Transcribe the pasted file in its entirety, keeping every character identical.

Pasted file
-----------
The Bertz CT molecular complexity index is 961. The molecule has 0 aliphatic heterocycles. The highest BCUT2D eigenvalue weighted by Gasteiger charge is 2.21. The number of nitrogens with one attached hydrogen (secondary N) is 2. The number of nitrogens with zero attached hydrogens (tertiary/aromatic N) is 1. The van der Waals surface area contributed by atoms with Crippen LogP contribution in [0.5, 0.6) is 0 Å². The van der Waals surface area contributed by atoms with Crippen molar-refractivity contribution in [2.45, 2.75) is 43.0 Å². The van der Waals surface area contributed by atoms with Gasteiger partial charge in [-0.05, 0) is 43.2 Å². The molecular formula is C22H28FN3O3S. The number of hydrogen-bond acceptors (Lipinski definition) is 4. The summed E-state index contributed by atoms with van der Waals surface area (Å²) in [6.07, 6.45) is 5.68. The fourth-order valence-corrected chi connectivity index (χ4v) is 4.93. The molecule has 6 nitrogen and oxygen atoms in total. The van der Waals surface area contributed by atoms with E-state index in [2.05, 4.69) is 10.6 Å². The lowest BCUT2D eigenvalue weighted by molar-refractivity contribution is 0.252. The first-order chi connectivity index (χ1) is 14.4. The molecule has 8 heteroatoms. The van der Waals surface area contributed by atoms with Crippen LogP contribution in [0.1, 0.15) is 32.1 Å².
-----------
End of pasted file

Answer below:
The Bertz CT molecular complexity index is 961. The molecule has 0 aliphatic heterocycles. The highest BCUT2D eigenvalue weighted by Gasteiger charge is 2.21. The number of nitrogens with one attached hydrogen (secondary N) is 2. The number of nitrogens with zero attached hydrogens (tertiary/aromatic N) is 1. The van der Waals surface area contributed by atoms with Crippen LogP contribution in [0.5, 0.6) is 0 Å². The van der Waals surface area contributed by atoms with Crippen molar-refractivity contribution in [2.45, 2.75) is 43.0 Å². The van der Waals surface area contributed by atoms with Gasteiger partial charge in [-0.05, 0) is 43.2 Å². The molecular formula is C22H28FN3O3S. The number of hydrogen-bond acceptors (Lipinski definition) is 4. The summed E-state index contributed by atoms with van der Waals surface area (Å²) in [6.07, 6.45) is 5.68. The fourth-order valence-corrected chi connectivity index (χ4v) is 4.93. The molecule has 6 nitrogen and oxygen atoms in total. The van der Waals surface area contributed by atoms with E-state index in [2.05, 4.69) is 10.6 Å². The lowest BCUT2D eigenvalue weighted by molar-refractivity contribution is 0.252. The first-order chi connectivity index (χ1) is 14.4. The molecule has 8 heteroatoms. The van der Waals surface area contributed by atoms with Crippen LogP contribution in [0.1, 0.15) is 32.1 Å².